No product in the world is perfect and there are few things I don’t like with the DP4. First is the weight. The solid build of the DP4 also means it is a tad on the heavier side. While this isn’t a major issue, it will put a strain on the cheaper ball mounts and articulating arms out there. Make sure you get a solid arm to attach your DP4 to. Second con is the heat. Since the DP4 is packing a large(r) screen in a slim package, there is little heat dispersion. This means your DP4 can get quite warm during regular operation. That said, I haven’t had it overheat or become too hot to touch. The most annoying con I’ve had to deal with was the “ghosting” or slight burn-in that sometimes happens. This happens when I go from something very white, such as a menu or info screen, to a regular image. The info text lingers for a minute or two before it fades away. Fortunately, SmallHD has an answer for this:

“This is something that will diminish over time, but it seems that different panels randomly have different amounts of burn in.  The only way to help with this is to burn the monitor in with motion video for several hours or overnight, and it should not have this problem anymore.  If it does then it is a defective panel.”

The last point is less a con and more of a general reminder. Since the loupe attachment is effectively a magnifying lens, you should not point it directly at the sun or any bright light source. Doing so may result in a permanently burned screen.

Conclusion:

In spite of its little quirks, the DP4 is my new favorite companion to my HDSLR. It has helped me improve my shots and stay small when a 5.6” monitor would have been too bulky. The EVF attachment not only gets me up close and personal with my recording, but negates the need to carry around a sun hood when outdoors. As I said in my video review, the 4.3” screen size doesn’t fit every situation, but it will cover a majority of your shooting needs. If you’re in the market for an EVF, the SmallHD DP4 should be towards the top of your list.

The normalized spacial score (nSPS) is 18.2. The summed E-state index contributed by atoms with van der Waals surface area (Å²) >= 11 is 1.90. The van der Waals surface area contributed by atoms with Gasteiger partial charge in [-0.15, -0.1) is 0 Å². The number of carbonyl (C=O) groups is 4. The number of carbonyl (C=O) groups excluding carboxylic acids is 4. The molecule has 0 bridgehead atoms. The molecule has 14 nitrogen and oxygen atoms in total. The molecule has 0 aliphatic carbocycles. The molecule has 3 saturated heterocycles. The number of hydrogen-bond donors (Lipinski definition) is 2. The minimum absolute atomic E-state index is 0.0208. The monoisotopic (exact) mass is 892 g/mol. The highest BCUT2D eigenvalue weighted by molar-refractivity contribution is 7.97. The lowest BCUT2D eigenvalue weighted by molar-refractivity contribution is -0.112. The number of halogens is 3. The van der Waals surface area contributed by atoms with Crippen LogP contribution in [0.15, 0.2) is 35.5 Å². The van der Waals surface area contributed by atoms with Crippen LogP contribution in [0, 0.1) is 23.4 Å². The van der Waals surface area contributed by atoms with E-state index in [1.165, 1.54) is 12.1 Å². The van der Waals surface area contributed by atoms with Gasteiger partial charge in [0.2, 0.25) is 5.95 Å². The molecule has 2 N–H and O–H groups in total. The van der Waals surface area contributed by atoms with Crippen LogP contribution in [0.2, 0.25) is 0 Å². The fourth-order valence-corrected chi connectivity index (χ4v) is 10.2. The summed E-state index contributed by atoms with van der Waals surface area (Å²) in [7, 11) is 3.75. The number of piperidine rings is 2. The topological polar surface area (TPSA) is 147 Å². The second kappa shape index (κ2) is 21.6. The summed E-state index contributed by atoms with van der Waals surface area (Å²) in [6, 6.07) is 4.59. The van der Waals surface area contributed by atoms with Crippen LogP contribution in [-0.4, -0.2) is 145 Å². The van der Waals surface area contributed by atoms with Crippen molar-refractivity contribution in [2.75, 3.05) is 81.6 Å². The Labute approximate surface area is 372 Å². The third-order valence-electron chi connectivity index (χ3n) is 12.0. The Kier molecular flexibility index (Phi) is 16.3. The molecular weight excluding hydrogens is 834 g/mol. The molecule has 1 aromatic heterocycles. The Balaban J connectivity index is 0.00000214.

Check out our video review below to see the DP4 in action and subscribe to us on YouTube for more reviews and training.

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(cover photo credit: snap from the SmallHD site)

planetMitch

chief astronomer at planet5D LLC
Mitch "planetMitch" Aunger is the creator and mastermind behind planet5D.com

He's incredibly happy running planet5D and sharing so much joy of photography and filmmaking with his readers.

Comments

  1. Pingback: DV|TV: SmallHD DP4 EVF Review, How to Light Outdoors [UPDATE] - NextWaveDV

  2. Hi, I don’t really understand the SmallHD comment about a solution for burn-in. Do they mean don’t turn the menu on, leave the video while videoing a stationary object over night or are they saying once you use it for a few hours without the menu going on, the menu burning-in shouldn’t be a problem? Please explain.

    Nice comments in the review. Thanks.

    1. I believe the correct solution (assuming your monitor has this problem) is to let it play video for several hours to let the pixels have some regular use. Perhaps plug in a DVD or Blu-ray player and let it run overnight. This should “break-in” the monitor and eliminate any burn-in issues.